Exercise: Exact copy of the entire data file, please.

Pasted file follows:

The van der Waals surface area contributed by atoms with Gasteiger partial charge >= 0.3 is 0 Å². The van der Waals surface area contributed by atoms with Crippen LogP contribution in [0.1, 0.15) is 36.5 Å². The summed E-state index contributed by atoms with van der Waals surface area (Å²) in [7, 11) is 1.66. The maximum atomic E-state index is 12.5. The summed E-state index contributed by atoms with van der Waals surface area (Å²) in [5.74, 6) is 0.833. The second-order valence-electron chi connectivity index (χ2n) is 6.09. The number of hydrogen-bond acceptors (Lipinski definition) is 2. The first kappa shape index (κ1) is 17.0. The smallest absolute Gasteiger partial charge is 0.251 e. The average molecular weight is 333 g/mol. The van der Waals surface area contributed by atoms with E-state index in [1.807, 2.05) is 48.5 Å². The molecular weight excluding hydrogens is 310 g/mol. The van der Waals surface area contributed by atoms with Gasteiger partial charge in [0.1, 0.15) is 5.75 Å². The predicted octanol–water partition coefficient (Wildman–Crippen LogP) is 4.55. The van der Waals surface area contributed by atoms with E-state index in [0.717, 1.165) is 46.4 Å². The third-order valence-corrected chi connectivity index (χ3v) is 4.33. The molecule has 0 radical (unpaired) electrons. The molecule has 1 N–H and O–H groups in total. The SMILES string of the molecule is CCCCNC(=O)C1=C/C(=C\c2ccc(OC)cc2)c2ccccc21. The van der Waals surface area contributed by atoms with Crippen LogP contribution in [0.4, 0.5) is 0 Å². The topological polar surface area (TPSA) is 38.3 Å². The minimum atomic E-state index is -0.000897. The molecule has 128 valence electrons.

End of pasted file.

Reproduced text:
The van der Waals surface area contributed by atoms with Gasteiger partial charge >= 0.3 is 0 Å². The van der Waals surface area contributed by atoms with Crippen LogP contribution in [0.1, 0.15) is 36.5 Å². The summed E-state index contributed by atoms with van der Waals surface area (Å²) in [7, 11) is 1.66. The maximum atomic E-state index is 12.5. The summed E-state index contributed by atoms with van der Waals surface area (Å²) in [5.74, 6) is 0.833. The second-order valence-electron chi connectivity index (χ2n) is 6.09. The number of hydrogen-bond acceptors (Lipinski definition) is 2. The first kappa shape index (κ1) is 17.0. The smallest absolute Gasteiger partial charge is 0.251 e. The average molecular weight is 333 g/mol. The van der Waals surface area contributed by atoms with E-state index in [1.807, 2.05) is 48.5 Å². The molecular weight excluding hydrogens is 310 g/mol. The van der Waals surface area contributed by atoms with Gasteiger partial charge in [0.1, 0.15) is 5.75 Å². The predicted octanol–water partition coefficient (Wildman–Crippen LogP) is 4.55. The van der Waals surface area contributed by atoms with E-state index in [0.717, 1.165) is 46.4 Å². The third-order valence-corrected chi connectivity index (χ3v) is 4.33. The molecule has 0 radical (unpaired) electrons. The molecule has 1 N–H and O–H groups in total. The SMILES string of the molecule is CCCCNC(=O)C1=C/C(=C\c2ccc(OC)cc2)c2ccccc21. The van der Waals surface area contributed by atoms with Crippen LogP contribution in [0.4, 0.5) is 0 Å². The topological polar surface area (TPSA) is 38.3 Å². The minimum atomic E-state index is -0.000897. The molecule has 128 valence electrons.